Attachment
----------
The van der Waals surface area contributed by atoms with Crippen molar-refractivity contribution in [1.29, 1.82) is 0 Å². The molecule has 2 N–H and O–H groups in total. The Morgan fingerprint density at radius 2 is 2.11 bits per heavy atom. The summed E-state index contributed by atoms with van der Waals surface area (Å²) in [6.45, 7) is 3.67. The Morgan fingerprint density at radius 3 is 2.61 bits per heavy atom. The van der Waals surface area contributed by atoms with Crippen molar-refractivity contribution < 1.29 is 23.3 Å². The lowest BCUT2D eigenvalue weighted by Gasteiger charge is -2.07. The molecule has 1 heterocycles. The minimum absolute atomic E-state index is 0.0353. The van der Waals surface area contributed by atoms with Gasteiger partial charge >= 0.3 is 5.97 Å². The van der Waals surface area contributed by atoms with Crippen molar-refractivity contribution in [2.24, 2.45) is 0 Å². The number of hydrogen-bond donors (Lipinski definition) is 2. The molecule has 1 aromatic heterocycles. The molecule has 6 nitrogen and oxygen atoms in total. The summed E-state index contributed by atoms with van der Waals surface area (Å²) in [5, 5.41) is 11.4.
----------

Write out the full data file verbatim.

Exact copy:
The van der Waals surface area contributed by atoms with Crippen molar-refractivity contribution in [1.29, 1.82) is 0 Å². The molecule has 2 N–H and O–H groups in total. The Morgan fingerprint density at radius 2 is 2.11 bits per heavy atom. The summed E-state index contributed by atoms with van der Waals surface area (Å²) in [6.45, 7) is 3.67. The Morgan fingerprint density at radius 3 is 2.61 bits per heavy atom. The van der Waals surface area contributed by atoms with Crippen molar-refractivity contribution < 1.29 is 23.3 Å². The lowest BCUT2D eigenvalue weighted by Gasteiger charge is -2.07. The molecule has 1 heterocycles. The minimum absolute atomic E-state index is 0.0353. The van der Waals surface area contributed by atoms with Gasteiger partial charge >= 0.3 is 5.97 Å². The van der Waals surface area contributed by atoms with Crippen molar-refractivity contribution in [2.24, 2.45) is 0 Å². The number of hydrogen-bond donors (Lipinski definition) is 2. The molecule has 1 aromatic heterocycles. The molecule has 6 nitrogen and oxygen atoms in total. The summed E-state index contributed by atoms with van der Waals surface area (Å²) in [5, 5.41) is 11.4.